Pregnancy Information Center

Information, Symptoms, Treatments and Resources


Pregnancy Fitness: Exercises for Beginners


Never been to the gym? Here's where to start when you're pregnant

Updated December 30, 2015

By Natalie Gingerich Mackenzie

There’s no better time to create a just-right exercise regimen than when you’re expecting. If you’re looking for your workout groove but aren’t sure where to start, try some of these beginner’s exercises and get on your way to a doctor-recommended active pregnancy.

The workouts that follow are generally safe to do throughout pregnancy, unless you have certain complications or your healthcare provider tells you to avoid all exercise. If certain exercises become impractical or uncomfortable, especially during the last trimester, stick to what feels good for you, and make sure to communicate with your provider.



Walking is a great way to start exercising, pregnant or not: it’s easy, you can do it anywhere and you don’t need any special equipment. Brisk walking has also been shown to improve mood, energy and sleep quality — all good things when your belly is growing bigger by the day!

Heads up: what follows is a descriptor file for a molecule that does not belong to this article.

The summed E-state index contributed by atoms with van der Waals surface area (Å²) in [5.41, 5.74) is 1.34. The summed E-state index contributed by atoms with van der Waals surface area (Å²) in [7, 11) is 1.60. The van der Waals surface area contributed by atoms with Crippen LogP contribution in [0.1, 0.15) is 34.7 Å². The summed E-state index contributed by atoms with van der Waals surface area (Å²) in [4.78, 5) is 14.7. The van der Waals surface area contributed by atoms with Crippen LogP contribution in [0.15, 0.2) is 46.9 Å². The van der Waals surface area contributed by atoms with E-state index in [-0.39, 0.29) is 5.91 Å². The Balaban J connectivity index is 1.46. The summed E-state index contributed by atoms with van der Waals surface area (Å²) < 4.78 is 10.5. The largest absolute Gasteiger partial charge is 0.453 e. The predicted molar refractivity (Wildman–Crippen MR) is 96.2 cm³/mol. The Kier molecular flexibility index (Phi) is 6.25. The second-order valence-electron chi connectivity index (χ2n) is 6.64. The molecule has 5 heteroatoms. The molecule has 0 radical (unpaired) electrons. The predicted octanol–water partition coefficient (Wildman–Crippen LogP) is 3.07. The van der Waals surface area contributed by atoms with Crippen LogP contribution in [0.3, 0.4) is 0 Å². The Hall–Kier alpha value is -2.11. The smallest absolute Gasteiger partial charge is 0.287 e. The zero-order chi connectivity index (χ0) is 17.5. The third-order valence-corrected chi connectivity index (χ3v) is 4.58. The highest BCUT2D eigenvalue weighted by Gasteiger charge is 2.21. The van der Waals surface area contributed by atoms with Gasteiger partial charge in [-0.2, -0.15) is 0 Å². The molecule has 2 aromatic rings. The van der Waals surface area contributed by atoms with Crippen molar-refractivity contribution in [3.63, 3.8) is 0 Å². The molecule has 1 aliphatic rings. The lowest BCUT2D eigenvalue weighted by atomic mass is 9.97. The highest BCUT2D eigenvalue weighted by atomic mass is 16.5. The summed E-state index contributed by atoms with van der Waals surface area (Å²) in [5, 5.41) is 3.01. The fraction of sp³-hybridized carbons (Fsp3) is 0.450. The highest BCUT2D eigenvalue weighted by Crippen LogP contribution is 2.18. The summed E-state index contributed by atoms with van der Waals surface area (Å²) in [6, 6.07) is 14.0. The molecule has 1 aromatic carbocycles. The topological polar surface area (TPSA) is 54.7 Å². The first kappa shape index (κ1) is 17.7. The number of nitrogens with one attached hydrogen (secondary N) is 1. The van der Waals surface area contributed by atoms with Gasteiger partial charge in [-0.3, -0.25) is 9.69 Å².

Tip: Working up to 30 minutes on most days of the week is a great goal, but you can break that into chunks of as little as three intervals of 10 minutes each throughout the day.



Arguably the perfect exercise for pregnancy, water provides healthy resistance to gently tone your muscles (14 times the resistance of air!), while keeping you cool, taking pressure of your back and even limiting leg swelling. And thanks to the buoyancy of water, this is one activity that you can feel graceful doing even in the later stages!

Tip: If lap swimming isn’t your thing, try water walking or a water aerobics class for similar benefits.



Gentle on joints, biking is a great way to fortify your heart and your lungs while strengthening your legs.

Tip: Biking can get tricky as your belly grows and your balance gets iffy. Stick to stationary cycling if you feel unsteady, especially later in pregnancy.


Aerobics classes

Low-impact aerobics provide great full-body cardio. If you don’t belong to a gym or YMCA, check at your local community center or church for classes, or try a DVD.

Tip: If it’s not a class specifically designed for pregnancy, make sure to tell the instructor beforehand. She’ll be able to offer modifications for any exercises that are unsafe or uncomfortable for you.

For general safety tips on exercising while pregnant, talk with your healthcare provider or read this.

Published October 17, 2011. 


Natalie Gingerich Mackenzie is a health and fitness writer, as well as a certified personal trainer through the American Council on Exercise. She regularly contributes to national magazines including Fitness, Shape and SELF, and is the author of Tone Every Inch.

Reviewed by Elisabeth Aron, MD, MPH, FACOG on October 5, 2015.
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